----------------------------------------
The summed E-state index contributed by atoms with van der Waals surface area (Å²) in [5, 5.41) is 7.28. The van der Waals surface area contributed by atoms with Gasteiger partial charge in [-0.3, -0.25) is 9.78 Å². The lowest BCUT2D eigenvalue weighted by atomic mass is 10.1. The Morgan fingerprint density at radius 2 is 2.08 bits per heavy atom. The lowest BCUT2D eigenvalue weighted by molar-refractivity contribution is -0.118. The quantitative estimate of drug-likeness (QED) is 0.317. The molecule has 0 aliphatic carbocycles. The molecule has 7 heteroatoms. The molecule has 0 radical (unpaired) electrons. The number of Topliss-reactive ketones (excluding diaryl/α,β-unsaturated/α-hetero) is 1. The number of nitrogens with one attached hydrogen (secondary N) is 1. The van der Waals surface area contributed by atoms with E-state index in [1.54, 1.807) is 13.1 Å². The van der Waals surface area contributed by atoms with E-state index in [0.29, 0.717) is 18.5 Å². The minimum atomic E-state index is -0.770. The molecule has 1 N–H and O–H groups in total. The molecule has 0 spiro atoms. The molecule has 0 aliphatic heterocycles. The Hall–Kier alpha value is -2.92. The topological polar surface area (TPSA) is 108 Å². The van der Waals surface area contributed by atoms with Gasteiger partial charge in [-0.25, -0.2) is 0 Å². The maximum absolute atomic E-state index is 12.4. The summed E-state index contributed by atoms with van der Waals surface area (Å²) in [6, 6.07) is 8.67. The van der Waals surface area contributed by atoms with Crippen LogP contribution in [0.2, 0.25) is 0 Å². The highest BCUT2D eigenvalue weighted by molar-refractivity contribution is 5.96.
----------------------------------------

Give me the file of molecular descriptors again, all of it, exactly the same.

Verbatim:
The summed E-state index contributed by atoms with van der Waals surface area (Å²) in [5, 5.41) is 7.28. The van der Waals surface area contributed by atoms with Gasteiger partial charge in [-0.3, -0.25) is 9.78 Å². The lowest BCUT2D eigenvalue weighted by atomic mass is 10.1. The Morgan fingerprint density at radius 2 is 2.08 bits per heavy atom. The lowest BCUT2D eigenvalue weighted by molar-refractivity contribution is -0.118. The quantitative estimate of drug-likeness (QED) is 0.317. The molecule has 0 aliphatic carbocycles. The molecule has 7 heteroatoms. The molecule has 0 radical (unpaired) electrons. The number of Topliss-reactive ketones (excluding diaryl/α,β-unsaturated/α-hetero) is 1. The number of nitrogens with one attached hydrogen (secondary N) is 1. The van der Waals surface area contributed by atoms with E-state index in [1.54, 1.807) is 13.1 Å². The van der Waals surface area contributed by atoms with E-state index in [0.29, 0.717) is 18.5 Å². The minimum atomic E-state index is -0.770. The molecule has 1 N–H and O–H groups in total. The molecule has 0 spiro atoms. The molecule has 0 aliphatic heterocycles. The Hall–Kier alpha value is -2.92. The topological polar surface area (TPSA) is 108 Å². The van der Waals surface area contributed by atoms with Gasteiger partial charge in [-0.25, -0.2) is 0 Å². The maximum absolute atomic E-state index is 12.4. The summed E-state index contributed by atoms with van der Waals surface area (Å²) in [6, 6.07) is 8.67. The van der Waals surface area contributed by atoms with Crippen LogP contribution in [0.2, 0.25) is 0 Å². The highest BCUT2D eigenvalue weighted by molar-refractivity contribution is 5.96.